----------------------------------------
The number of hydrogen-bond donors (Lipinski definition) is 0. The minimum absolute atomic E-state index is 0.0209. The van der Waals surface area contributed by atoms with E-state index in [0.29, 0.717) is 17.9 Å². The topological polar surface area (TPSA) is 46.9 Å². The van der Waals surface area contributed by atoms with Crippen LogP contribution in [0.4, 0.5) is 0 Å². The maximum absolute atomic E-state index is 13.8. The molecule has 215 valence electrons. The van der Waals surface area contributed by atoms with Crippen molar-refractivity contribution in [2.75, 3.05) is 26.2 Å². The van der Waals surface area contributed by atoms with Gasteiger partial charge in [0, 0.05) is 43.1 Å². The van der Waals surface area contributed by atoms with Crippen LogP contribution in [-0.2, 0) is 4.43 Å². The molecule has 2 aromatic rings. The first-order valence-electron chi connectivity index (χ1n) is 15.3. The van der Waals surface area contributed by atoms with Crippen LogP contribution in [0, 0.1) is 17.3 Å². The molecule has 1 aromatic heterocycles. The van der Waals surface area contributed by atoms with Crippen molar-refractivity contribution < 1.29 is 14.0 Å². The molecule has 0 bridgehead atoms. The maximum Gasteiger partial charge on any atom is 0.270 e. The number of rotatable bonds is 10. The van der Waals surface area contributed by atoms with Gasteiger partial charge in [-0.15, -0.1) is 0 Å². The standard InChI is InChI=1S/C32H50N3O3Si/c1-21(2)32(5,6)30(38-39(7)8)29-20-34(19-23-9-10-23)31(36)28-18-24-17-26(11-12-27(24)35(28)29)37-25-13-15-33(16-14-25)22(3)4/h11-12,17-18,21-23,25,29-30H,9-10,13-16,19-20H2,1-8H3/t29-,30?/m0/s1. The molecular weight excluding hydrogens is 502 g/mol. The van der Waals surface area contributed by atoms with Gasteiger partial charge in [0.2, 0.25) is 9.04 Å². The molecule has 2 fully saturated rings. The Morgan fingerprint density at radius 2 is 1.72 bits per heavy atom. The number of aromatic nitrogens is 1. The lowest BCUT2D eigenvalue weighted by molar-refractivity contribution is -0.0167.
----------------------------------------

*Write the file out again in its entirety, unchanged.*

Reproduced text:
The number of hydrogen-bond donors (Lipinski definition) is 0. The minimum absolute atomic E-state index is 0.0209. The van der Waals surface area contributed by atoms with E-state index in [0.29, 0.717) is 17.9 Å². The topological polar surface area (TPSA) is 46.9 Å². The van der Waals surface area contributed by atoms with Crippen LogP contribution in [0.4, 0.5) is 0 Å². The maximum absolute atomic E-state index is 13.8. The molecule has 215 valence electrons. The van der Waals surface area contributed by atoms with Crippen molar-refractivity contribution in [2.75, 3.05) is 26.2 Å². The van der Waals surface area contributed by atoms with Gasteiger partial charge in [0, 0.05) is 43.1 Å². The van der Waals surface area contributed by atoms with Crippen LogP contribution in [-0.2, 0) is 4.43 Å². The molecule has 2 aromatic rings. The first-order valence-electron chi connectivity index (χ1n) is 15.3. The van der Waals surface area contributed by atoms with Crippen LogP contribution in [0, 0.1) is 17.3 Å². The molecule has 1 aromatic heterocycles. The van der Waals surface area contributed by atoms with Crippen molar-refractivity contribution < 1.29 is 14.0 Å². The molecule has 0 bridgehead atoms. The maximum Gasteiger partial charge on any atom is 0.270 e. The number of rotatable bonds is 10. The van der Waals surface area contributed by atoms with Gasteiger partial charge in [-0.15, -0.1) is 0 Å². The standard InChI is InChI=1S/C32H50N3O3Si/c1-21(2)32(5,6)30(38-39(7)8)29-20-34(19-23-9-10-23)31(36)28-18-24-17-26(11-12-27(24)35(28)29)37-25-13-15-33(16-14-25)22(3)4/h11-12,17-18,21-23,25,29-30H,9-10,13-16,19-20H2,1-8H3/t29-,30?/m0/s1. The molecular weight excluding hydrogens is 502 g/mol. The van der Waals surface area contributed by atoms with Gasteiger partial charge in [0.2, 0.25) is 9.04 Å². The molecule has 2 fully saturated rings. The Morgan fingerprint density at radius 2 is 1.72 bits per heavy atom. The number of aromatic nitrogens is 1. The lowest BCUT2D eigenvalue weighted by molar-refractivity contribution is -0.0167.